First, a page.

Boracay, a tropical island surrounded by stunning white sand beaches and clear blue waters in Panay, has been named by TIME Magazine as one of the “World’s Greatest Places of 2022.”
On its website, TIME, the New York-based American mass media corporation, described the world-famous white-sand beach as a “paradise reborn” and called it among the “50 extraordinary destinations to explore.”
The news coincided with President Ferdinand Marcos Jr.’s statement underscoring the need to improve policies and infrastructure to strengthen the tourism industry.
Marcos issued the statement in a Cabinet meeting that he presided virtually, citing how Singapore’s tourism sector fared well even with limited natural resources.
He said the city-state showed how policy and infrastructure were “so important” in giving a boost to tourism.
“That means that it can be done. We just have to support the plan to develop all of these enabling environments—the policy, conditions, and infrastructure,” Marcos said.
Marcos also noted that the equivalent of ease of doing business in tourism includes “ease of getting here, getting around, arranging for tours, getting drivers… finding a hotel.”
The chief executive also discussed how healthcare facilities in big tourist destinations like Boracay could be improved as he cited the arrangement implemented in beaches in Hawaii and Thailand.
“In the beach, there are police and everything…So, if anything happens along that stretch, they can call for help. The lifeguards know exactly where to bring them,” he said.
“That is supported by the local industry. They have their respective duties, to keep a doctor there, to keep a nurse there.”
In creating its list, TIME said it solicited nominations of places from its international network of correspondents and contributors “with an eye toward those offering new and exciting experiences.”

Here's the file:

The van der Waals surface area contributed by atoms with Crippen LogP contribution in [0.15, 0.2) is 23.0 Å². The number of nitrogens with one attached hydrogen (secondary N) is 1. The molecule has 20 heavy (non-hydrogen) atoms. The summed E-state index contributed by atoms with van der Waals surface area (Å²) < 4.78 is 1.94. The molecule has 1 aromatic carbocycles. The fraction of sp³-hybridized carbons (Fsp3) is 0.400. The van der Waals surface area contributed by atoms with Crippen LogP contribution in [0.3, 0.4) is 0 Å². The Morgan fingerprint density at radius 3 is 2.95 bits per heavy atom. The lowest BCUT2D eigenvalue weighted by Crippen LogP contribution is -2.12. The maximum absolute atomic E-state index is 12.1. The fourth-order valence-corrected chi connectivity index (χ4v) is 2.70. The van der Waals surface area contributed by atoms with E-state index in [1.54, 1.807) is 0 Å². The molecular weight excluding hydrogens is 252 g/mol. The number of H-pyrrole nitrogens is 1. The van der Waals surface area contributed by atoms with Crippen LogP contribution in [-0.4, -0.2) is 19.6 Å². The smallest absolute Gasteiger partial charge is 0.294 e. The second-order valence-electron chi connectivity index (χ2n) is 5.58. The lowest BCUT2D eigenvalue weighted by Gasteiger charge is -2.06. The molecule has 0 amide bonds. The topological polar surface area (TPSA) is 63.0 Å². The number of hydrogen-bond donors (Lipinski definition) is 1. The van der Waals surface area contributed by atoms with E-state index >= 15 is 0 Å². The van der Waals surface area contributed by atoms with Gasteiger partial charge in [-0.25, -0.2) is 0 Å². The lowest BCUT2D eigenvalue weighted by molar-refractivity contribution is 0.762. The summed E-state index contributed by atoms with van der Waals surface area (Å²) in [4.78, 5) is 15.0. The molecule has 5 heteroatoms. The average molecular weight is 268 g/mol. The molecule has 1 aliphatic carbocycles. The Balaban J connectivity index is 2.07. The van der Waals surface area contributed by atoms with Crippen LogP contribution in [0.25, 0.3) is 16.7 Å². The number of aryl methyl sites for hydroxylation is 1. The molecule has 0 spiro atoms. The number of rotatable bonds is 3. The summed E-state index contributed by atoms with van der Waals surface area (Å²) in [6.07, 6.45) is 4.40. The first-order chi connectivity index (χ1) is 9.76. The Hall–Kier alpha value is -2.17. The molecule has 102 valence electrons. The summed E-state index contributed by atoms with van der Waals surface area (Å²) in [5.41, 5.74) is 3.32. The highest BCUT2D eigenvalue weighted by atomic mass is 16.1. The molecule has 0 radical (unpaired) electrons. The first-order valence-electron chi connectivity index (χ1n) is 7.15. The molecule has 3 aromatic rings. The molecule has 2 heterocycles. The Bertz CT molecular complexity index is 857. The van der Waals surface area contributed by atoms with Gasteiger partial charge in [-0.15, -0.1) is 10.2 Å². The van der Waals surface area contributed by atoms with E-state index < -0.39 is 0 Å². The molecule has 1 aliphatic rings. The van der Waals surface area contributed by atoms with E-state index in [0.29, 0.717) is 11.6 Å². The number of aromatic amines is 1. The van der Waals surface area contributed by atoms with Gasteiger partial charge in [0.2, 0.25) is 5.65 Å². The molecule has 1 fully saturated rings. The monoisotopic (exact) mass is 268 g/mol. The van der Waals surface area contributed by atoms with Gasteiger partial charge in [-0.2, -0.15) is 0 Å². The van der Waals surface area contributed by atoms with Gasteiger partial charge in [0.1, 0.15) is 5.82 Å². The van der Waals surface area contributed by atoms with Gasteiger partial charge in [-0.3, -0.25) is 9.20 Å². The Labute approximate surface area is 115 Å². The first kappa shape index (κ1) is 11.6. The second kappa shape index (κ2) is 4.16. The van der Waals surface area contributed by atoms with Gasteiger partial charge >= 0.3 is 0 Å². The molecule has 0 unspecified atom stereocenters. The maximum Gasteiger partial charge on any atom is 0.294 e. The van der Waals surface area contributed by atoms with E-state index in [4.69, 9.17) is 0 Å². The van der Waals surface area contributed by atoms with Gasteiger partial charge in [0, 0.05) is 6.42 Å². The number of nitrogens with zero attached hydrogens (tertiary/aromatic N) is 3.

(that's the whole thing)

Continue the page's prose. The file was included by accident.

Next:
The Department of Tourism (DOT), for its part, welcomed Boracay’s inclusion saying this affirms its “allure as a tourist haven.”
“Such recognition will surely help us attain our goal of regaining our position in the global market,” DOT Secretary Christina Garcia Frasco said in a press statement.
“Surely, the Philippines has a multitude of sites and tourism activities that we could offer to the world. And, in addition to natural resources, we look forward as well to developing and promoting the talents of our people and the products that have the potential for national and global marketability,” she said.
Garcia-Frasco said the Philippines “is certainly not at a disadvantage” with regard to the availability of natural resources and wealth of talent as well as products and people.
“But certainly, many measures could be improved as far as policy regulations, both on the national and local level, and proper coordination—to be able to focus on the overall tourist experience from the time that he arrives to the point of entry to the time that he gets to his point of destination,” Garcia-Frasco said, noting that Singapore has “really mastered this.”
“Certainly, to benchmark their policies in this regard would be the direction that we would take per your instructions,” she added.